We held Wallie's Korean first birthday celebration or dol yesterday. It was lots of fun and we were all exhausted by the end of it. At first I thought the only variable of the day would be Wallie's health (which turned out to be a non-issue), then the weather looked like it wasn't going to cooperate. But as it turned out, the curve ball came from where I was least expecting it.
We ordered all the food from a Korean market and deli in Beaverton known for their rice cakes. Rice cakes are tradition at many special Korean celebrations and no first birthday would be complete without them. J. was 30 minutes late getting back with the food because the rice cakes weren't quite ready when he got there. When he brought the food back I looked in the tray and noticed that the bulgogi and the pork were not cooked. Guests had arrived and lunch was raw. In hindsight, I should have known better. No way would Koreans pre-cook something for a party. Even my mom once admonished me for precooking kalbi for a dinner party. ("What? You aren't going to barbecue them so they are nice and hot for your guests?!") Of course, the meat was uncooked. Tradition dictates that it be freshly barbecued, especially for such an important occassion. I should have known better
So, sis fired up the barbecue and that is what we did. She and AfrindieMum (aka honorary Korean auntie) cooked 20 pounds of paper-thin meat non-stop. (Thank you!) Lunch was delayed by an hour, but everyone got fresh-cooked meat thanks to them. We also served chap chae, kim bap, kim chee, three kinds of namul, and kim (seasoned, toasted seaweed, Bunny's fave—she eats them like chips.) Everything was delicious—especially the just-made rice cakes. If anyone needs a recommendation for a good Korean market in Portland area, I can certainly hook you up.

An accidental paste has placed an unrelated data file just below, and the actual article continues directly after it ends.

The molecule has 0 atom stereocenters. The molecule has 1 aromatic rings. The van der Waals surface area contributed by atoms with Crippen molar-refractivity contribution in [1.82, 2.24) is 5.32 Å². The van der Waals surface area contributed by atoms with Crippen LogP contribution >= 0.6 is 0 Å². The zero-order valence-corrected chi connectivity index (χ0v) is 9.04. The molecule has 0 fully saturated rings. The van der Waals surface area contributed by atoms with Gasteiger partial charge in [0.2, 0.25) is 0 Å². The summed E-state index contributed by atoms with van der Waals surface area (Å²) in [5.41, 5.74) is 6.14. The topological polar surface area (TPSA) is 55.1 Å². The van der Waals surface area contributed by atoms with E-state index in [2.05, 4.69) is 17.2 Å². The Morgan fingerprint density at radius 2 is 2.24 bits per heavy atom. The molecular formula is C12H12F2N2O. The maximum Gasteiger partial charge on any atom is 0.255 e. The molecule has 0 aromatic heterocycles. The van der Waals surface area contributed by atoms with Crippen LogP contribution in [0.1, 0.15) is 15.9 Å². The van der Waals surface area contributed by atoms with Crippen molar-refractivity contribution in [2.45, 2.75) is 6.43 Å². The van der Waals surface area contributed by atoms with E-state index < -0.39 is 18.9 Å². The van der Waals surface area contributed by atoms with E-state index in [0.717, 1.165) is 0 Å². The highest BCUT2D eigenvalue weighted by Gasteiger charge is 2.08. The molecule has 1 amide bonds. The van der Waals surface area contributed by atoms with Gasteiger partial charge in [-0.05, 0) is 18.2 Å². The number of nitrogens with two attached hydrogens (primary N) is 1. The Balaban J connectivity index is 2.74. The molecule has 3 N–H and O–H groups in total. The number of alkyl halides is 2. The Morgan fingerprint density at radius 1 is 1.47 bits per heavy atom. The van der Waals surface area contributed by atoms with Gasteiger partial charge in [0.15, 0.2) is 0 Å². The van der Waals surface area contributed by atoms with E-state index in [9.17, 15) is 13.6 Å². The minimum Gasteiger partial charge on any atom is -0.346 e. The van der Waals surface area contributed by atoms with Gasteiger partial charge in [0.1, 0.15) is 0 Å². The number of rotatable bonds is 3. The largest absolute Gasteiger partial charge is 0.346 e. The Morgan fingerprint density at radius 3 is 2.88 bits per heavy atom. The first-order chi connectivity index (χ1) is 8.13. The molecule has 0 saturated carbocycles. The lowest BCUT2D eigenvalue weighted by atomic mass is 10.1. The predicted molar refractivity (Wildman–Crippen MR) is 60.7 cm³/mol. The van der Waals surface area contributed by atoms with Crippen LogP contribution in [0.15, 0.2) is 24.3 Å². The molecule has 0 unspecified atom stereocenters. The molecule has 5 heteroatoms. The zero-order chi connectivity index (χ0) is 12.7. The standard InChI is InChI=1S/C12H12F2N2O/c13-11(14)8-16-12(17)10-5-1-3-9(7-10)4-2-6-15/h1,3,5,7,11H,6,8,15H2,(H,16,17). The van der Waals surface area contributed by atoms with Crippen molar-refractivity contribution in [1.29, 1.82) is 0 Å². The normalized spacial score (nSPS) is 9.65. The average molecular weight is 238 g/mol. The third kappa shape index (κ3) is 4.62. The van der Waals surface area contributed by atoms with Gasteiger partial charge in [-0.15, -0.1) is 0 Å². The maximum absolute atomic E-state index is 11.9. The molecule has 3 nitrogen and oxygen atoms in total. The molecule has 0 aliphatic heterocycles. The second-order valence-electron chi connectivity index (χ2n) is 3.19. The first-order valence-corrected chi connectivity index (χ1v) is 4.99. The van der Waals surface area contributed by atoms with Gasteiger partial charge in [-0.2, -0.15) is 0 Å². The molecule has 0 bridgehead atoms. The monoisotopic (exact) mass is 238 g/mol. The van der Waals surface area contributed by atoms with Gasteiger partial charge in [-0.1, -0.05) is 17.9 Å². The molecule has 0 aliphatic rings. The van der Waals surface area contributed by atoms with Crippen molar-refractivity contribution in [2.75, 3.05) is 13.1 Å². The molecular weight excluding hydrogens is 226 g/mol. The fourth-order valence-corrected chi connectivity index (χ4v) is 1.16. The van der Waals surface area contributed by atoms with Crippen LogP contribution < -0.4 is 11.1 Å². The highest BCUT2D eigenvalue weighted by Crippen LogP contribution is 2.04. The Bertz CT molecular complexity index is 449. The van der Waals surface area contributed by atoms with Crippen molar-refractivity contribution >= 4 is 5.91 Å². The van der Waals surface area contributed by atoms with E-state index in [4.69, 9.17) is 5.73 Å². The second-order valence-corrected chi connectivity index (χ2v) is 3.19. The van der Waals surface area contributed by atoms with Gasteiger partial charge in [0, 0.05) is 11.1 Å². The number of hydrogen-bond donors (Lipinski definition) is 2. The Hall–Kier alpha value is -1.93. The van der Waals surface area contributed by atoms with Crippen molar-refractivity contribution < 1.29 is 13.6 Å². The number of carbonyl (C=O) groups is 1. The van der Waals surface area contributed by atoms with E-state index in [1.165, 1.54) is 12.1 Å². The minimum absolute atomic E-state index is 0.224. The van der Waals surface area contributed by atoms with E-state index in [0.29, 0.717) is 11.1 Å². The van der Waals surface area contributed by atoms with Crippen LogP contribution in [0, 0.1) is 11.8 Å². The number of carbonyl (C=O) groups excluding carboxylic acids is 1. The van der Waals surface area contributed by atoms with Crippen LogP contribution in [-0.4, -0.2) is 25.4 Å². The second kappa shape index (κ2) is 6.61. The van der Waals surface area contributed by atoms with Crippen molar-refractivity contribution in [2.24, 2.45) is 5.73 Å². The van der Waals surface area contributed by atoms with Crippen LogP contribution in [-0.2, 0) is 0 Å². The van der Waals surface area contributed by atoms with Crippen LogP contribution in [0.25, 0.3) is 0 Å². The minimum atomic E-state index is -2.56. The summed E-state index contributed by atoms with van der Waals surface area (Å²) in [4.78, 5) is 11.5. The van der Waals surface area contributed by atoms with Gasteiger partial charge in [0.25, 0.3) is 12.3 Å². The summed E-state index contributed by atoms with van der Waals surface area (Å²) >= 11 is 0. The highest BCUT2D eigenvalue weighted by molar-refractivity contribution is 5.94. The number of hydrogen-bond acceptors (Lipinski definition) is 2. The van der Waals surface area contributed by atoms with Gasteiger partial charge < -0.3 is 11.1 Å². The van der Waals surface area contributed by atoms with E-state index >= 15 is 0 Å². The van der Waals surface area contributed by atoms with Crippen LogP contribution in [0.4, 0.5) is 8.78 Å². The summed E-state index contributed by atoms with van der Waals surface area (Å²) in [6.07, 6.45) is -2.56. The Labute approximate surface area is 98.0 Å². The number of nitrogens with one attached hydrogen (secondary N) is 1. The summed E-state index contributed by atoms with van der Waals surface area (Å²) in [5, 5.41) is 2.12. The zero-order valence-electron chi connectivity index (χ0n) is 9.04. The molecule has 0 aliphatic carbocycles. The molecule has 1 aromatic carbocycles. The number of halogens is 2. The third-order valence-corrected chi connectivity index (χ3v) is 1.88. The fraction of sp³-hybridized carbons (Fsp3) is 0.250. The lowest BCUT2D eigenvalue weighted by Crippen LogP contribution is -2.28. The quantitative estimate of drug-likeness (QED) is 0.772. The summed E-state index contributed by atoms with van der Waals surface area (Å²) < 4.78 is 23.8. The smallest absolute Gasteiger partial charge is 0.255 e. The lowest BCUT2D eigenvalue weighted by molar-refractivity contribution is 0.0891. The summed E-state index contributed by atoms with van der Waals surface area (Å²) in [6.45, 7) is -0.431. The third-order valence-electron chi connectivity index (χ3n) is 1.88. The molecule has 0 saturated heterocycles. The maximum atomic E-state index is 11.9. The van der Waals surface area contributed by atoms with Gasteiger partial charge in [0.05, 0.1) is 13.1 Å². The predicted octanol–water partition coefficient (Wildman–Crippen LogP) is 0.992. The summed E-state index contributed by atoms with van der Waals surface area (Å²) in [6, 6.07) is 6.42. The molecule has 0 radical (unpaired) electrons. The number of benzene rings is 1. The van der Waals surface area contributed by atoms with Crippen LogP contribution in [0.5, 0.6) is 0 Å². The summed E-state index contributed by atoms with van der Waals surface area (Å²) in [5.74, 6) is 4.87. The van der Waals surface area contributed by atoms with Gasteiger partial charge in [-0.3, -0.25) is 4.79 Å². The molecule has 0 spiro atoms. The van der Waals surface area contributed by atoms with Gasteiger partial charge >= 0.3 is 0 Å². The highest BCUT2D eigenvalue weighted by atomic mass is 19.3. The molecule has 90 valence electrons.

Part of the dol celebration consists of of laying things out on a table or mat and seeing which item the baby will choose. Each item holds special significance. We laid out a brush (good with hands/artistic), a book (a scholar), some yarn (long life), silver chopsticks and spoon in a special bag (good cook), jujubes or dried Korean dates (many descendants), and rice cakes (wealth, but also signifies child will not be smart!). After much careful consideration, Wallie chose...the jujubes. She will apparently have many decendants. And that's nice to think about.
We ended the party with an incredible chocolate truffle-esque cake with caramel mousse, caramel drizzle, and whipped cream frosting (my fave) which Bunny did a taste-test and declared it fit to serve. It was so good it was stupid, declared Auntie D. (If anyone needs a recommendation for an amazing cake maker in the Portland area, I can hook you up.)
I have to acknowledge two special bloggers with ties to Korean culture who provided assistance, advice, and even pictures for me to review...because, believe it or not, even though I am half-Korean, the only other dol I ever attended was my own. And I don't remember it. (Though my mom tells me I chose a pen.) So thank you to the women who blog Weigook Saram and Baboon of Magnesia. I have never met either of you, but I am so happy that we have this special cultural link in common.
It was a beautiful party shared with equally beautiful friends. I am delighted that we have these memories to share with Wallie.
She's one! Can you believe she's already one?!